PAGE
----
Removal of the gallbladder: Endoscopic retrograde cholangiopancreatography can help to remove gallstones from the bile duct, but not from the gallbladder.
After the ERCP
The endoscopic procedure can irritate your throat. You will need to eat soft foods for a day or two days until the sores disappear.
After ERCP, you may experience some bloating (swelling from the pumping air) and nausea (a side effect of anesthesia). With your doctor’s permission, you can return to work and your normal activities the next day.
How had ERCP done?
During ERCP, the doctor uses a special narrow, flexible tube (endoscope) that holds the video camera. When the baby is asleep, the tube is placed into the upper digestive tract through the baby’s mouth. Contrast dye with X-rays allows the doctor to see stones, abnormal constriction, or obstruction in the vessels. To treat these problems, the doctor slides small surgical instruments through the scope to treat the problems he finds.
Sometimes this process is only used to diagnose the problem. Most ERCP procedures involve treatment. Treatment includes:
- Sphincterotomy: An incision that increases the initial size of the pancreatic duct
- Stenting: Inserting a small temporary plastic tube into the duct to prevent drainage.
- Stone extraction: Used to clean stone vessels
- Stenosis dilation: Used to dilate or dilate an area where the duct is abnormally narrow or narrow
- ERCP can last between 20 minutes and two hours, depending on the type of treatment required.
Is ERCP safe?
ERCP is considered a low-risk process. However, problems can arise. These include pancreatitis, infections, intestinal perforation, and bleeding. Patients who undergo ERCP for treatment, such as gallbladder removal, have a higher risk of complications than patients who undergo tests to diagnose the problem. Your doctor will discuss any problems that may arise prior to the test.
Side effects of ERCP
ERCP is a very specialized approach that requires a lot of experience and skill. This procedure is very safe and is associated with very little risk when performed by experienced physicians. The success rate in performing this procedure ranges from 70% to 95% depending on the experience of the physician. About one to five percent of problems occur depending on the skill of the doctor and the underlying disorder.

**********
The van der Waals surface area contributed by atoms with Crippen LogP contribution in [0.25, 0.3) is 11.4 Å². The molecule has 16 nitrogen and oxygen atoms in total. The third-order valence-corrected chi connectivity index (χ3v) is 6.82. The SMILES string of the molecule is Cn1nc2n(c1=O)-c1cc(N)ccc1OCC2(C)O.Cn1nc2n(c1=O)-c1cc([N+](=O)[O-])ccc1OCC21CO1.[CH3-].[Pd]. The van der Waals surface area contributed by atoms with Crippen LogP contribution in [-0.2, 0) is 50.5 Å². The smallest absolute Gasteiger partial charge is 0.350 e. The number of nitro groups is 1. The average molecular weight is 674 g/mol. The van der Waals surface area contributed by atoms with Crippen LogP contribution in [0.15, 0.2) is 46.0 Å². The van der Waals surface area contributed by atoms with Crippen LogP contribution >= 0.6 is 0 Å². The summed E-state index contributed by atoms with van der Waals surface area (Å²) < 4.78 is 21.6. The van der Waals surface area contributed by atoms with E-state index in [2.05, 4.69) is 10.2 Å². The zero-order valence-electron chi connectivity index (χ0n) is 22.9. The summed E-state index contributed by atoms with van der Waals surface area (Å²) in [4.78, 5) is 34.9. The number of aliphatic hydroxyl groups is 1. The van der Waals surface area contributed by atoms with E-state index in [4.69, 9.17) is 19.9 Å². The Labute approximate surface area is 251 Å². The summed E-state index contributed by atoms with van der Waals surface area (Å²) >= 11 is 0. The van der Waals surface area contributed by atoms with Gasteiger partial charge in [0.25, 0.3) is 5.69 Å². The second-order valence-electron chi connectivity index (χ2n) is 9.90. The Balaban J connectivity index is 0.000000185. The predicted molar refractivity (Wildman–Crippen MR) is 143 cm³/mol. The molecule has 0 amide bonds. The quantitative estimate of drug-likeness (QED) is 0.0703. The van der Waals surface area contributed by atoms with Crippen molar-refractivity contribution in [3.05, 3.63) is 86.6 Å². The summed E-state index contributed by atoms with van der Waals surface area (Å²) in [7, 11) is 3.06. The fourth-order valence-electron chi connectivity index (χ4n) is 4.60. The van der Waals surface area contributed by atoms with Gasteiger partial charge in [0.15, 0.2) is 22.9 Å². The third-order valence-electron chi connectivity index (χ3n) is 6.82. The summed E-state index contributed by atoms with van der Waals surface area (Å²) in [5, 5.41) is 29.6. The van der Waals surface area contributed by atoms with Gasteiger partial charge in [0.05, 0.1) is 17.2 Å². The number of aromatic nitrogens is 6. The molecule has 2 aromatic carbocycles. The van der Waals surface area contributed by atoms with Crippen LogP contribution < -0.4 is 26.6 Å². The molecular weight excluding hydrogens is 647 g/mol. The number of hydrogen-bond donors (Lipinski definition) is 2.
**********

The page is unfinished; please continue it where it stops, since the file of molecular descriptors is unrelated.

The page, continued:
Pancreatitis is a very common problem caused by irritation of the pancreas from the color used for taking pictures and it also occurs with most experienced doctors. This “shot” of pancreatitis is usually treated in the hospital for a day or two. Infection is another problem. Other serious accidents include bowel perforation, drug reactions, bleeding, and depressed breathing. Irregular heartbeats or heart attacks are very rare and are mainly due to poisoning. In the event of complications, patients generally must be admitted to the hospital, but surgery is rarely necessary.
In summary, ERCP is a simple but specialized patient test performed on an anesthetized patient under intravenous or general anesthesia. This process provides important information that constitutes a specific treatment. In some cases, treatment can be performed simultaneously with a duodenoscope, thus avoiding traditional open surgery. ERCP, in combination with endoscopic ultrasound, is currently the preferred diagnostic and therapeutic approach for the detection and removal of gallstones in most patients.
Risk factors of ERCP
Some people have an allergic reaction to the intravenous dye used during the x-ray of the procedure. If this happens, your doctor will quickly prescribe medicine to stop the reaction. Other rare but potential problems:
- Infection of the gallbladder or bile duct
- Hole (perforation) in the stomach, vessels, or small intestine
- Inflamed and inflamed pancreas (pancreatitis)
- Internal bleeding